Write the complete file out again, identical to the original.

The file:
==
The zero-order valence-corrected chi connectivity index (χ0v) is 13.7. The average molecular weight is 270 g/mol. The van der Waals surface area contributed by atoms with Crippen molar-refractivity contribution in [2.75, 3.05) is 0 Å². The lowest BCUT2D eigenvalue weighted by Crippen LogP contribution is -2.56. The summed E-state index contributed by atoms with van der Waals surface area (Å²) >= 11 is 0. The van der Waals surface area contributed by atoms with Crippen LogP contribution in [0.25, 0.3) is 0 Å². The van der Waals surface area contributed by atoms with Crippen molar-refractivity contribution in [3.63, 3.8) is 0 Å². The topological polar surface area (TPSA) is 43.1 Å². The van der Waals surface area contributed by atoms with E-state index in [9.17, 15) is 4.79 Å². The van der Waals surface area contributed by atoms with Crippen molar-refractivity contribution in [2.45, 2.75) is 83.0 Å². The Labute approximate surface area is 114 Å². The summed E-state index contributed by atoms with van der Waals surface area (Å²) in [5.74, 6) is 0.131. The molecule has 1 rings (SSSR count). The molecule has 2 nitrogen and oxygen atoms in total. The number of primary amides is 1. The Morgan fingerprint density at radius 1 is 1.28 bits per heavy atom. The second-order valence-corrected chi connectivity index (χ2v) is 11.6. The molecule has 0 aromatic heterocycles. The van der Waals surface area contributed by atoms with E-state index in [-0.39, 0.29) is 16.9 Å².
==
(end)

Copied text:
The zero-order valence-corrected chi connectivity index (χ0v) is 13.7. The average molecular weight is 270 g/mol. The van der Waals surface area contributed by atoms with Crippen molar-refractivity contribution in [2.75, 3.05) is 0 Å². The lowest BCUT2D eigenvalue weighted by Crippen LogP contribution is -2.56. The summed E-state index contributed by atoms with van der Waals surface area (Å²) >= 11 is 0. The van der Waals surface area contributed by atoms with Crippen LogP contribution in [0.25, 0.3) is 0 Å². The van der Waals surface area contributed by atoms with Crippen molar-refractivity contribution in [3.63, 3.8) is 0 Å². The topological polar surface area (TPSA) is 43.1 Å². The van der Waals surface area contributed by atoms with E-state index in [9.17, 15) is 4.79 Å². The van der Waals surface area contributed by atoms with Crippen molar-refractivity contribution in [2.45, 2.75) is 83.0 Å². The Labute approximate surface area is 114 Å². The summed E-state index contributed by atoms with van der Waals surface area (Å²) in [5.74, 6) is 0.131. The molecule has 1 rings (SSSR count). The molecule has 2 nitrogen and oxygen atoms in total. The number of primary amides is 1. The Morgan fingerprint density at radius 1 is 1.28 bits per heavy atom. The second-order valence-corrected chi connectivity index (χ2v) is 11.6. The molecule has 0 aromatic heterocycles. The van der Waals surface area contributed by atoms with E-state index in [-0.39, 0.29) is 16.9 Å².